The literary journal Overland published ‘On the Road’, a poem by Hans Katakarinja, in its summer 2010 issue; a love story by Plummer about a desert girl was selected for a new anthology of short stories by NT writers; and another member of the group, Irena Kobald, an Austrian woman who has swapped snow-capped mountains for a desert of red, gold and green, was negotiating a publishing contract for a children’s story. For 2011, the group has been awarded $10,000 by Arts NT to help the writers continue with skills development and get their stories out to a wider Australian audience, especially with the development of a blog to highlight work.
Admittedly, it’s difficult at times to gauge the exact temperature of the writing scene here, especially now I’m becoming part of the area’s fabric. Some days I think we’re going to cook up a literary storm, like the week I took four writers, all women, to Word Storm, an Australasian literary event in Darwin in May 2010. Industry professionals were so impressed by the Barkly writers that Magabala Books, an indigenous publisher in Broome, is now liaising with O’Keefe about an illustrated children’s story.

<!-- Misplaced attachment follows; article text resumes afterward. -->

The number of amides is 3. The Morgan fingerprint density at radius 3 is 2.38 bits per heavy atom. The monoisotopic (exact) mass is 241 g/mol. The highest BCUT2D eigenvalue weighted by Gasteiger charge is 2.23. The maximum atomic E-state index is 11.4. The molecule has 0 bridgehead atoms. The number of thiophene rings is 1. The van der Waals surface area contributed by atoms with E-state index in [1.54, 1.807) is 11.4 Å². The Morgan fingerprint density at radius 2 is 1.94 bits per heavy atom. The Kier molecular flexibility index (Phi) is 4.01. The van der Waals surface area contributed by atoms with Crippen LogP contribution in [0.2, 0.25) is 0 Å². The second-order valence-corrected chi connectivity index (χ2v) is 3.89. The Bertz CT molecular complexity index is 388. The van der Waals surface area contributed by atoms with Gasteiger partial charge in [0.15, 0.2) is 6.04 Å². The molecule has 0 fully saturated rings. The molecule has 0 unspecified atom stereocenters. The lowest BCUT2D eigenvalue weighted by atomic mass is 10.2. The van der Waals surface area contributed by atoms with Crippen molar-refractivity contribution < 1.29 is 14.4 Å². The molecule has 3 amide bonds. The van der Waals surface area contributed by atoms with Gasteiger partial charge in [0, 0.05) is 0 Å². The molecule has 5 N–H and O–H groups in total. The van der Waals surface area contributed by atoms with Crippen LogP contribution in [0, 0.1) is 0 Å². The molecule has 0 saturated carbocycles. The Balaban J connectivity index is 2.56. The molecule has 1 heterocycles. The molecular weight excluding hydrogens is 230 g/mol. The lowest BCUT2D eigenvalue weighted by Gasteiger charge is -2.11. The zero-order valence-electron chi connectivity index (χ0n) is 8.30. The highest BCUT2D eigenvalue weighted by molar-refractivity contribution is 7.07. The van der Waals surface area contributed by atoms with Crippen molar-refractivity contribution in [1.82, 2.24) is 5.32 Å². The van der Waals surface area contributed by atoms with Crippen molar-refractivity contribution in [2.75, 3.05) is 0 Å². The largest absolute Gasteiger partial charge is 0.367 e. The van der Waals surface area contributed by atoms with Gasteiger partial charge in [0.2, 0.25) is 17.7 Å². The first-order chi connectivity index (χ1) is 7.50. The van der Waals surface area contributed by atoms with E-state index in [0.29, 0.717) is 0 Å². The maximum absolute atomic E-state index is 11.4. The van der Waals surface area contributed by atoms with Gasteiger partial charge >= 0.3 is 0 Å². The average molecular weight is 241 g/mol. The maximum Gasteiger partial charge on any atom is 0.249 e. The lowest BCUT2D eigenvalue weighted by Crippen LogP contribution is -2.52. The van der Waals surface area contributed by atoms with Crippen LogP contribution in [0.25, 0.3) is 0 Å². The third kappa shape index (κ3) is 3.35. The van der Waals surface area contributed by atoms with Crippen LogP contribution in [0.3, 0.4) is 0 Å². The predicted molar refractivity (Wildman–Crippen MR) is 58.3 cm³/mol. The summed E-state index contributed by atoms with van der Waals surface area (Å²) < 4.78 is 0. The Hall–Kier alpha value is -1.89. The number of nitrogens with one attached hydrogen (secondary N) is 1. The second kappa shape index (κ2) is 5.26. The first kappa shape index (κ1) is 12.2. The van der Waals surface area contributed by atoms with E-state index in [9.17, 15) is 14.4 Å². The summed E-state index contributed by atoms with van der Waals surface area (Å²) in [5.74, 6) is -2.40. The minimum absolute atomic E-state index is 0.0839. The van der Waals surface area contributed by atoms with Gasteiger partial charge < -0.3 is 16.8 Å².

There are days, however, when I wonder where the writing scene is headed, like when only a handful turned up to the first few meetings of this year and just one member of the public turned up to a well-advertised reading. It’s prudent to be grounded in a town like Tennant, allowing each writer to work out where they are on the literary journey and how fast and far they want to travel.
I’ll always remember the encouraging words of Lindy Morrison, former drummer of the eighties cult band The Go-Betweens. She was in town in October 2009, teaching copyright law to local musicians, and she came along to a reading event at Nyinkka Nyunyu Art & Culture Centre on the main drag. ‘Each writer presented a totally authentic, original view of the world in beautiful prose,’ she wrote in an email afterwards. ‘Some stories were so harsh it was excruciating for the listener to hear and we squirmed in discomfort and pain. Other stories were so delicate and sensitive, their thoughts so direct, we held back our tears.’